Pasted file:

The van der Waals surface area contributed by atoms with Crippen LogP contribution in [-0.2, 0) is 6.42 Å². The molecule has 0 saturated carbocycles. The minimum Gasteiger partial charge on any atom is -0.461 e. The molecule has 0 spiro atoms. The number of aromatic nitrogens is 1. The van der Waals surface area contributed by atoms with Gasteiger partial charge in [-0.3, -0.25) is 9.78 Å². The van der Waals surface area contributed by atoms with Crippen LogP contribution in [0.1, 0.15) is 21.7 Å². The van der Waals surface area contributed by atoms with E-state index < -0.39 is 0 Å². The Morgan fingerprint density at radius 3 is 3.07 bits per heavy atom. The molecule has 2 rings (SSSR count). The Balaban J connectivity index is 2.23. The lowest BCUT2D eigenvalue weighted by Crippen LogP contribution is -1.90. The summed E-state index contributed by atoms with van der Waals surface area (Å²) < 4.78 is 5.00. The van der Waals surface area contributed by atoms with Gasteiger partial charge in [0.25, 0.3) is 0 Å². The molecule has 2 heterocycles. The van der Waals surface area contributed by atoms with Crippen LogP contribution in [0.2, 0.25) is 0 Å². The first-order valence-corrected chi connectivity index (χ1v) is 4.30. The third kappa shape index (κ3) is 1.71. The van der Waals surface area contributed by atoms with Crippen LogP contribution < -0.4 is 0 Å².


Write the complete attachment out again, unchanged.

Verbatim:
The van der Waals surface area contributed by atoms with Crippen LogP contribution in [-0.2, 0) is 6.42 Å². The molecule has 0 saturated carbocycles. The minimum Gasteiger partial charge on any atom is -0.461 e. The molecule has 0 spiro atoms. The number of aromatic nitrogens is 1. The van der Waals surface area contributed by atoms with Gasteiger partial charge in [-0.3, -0.25) is 9.78 Å². The van der Waals surface area contributed by atoms with Crippen LogP contribution in [0.1, 0.15) is 21.7 Å². The van der Waals surface area contributed by atoms with E-state index < -0.39 is 0 Å². The Morgan fingerprint density at radius 3 is 3.07 bits per heavy atom. The molecule has 2 rings (SSSR count). The Balaban J connectivity index is 2.23. The lowest BCUT2D eigenvalue weighted by Crippen LogP contribution is -1.90. The summed E-state index contributed by atoms with van der Waals surface area (Å²) < 4.78 is 5.00. The van der Waals surface area contributed by atoms with Gasteiger partial charge in [0.25, 0.3) is 0 Å². The molecule has 2 heterocycles. The van der Waals surface area contributed by atoms with Crippen LogP contribution in [0.2, 0.25) is 0 Å². The first-order valence-corrected chi connectivity index (χ1v) is 4.30. The third kappa shape index (κ3) is 1.71. The van der Waals surface area contributed by atoms with Crippen LogP contribution < -0.4 is 0 Å².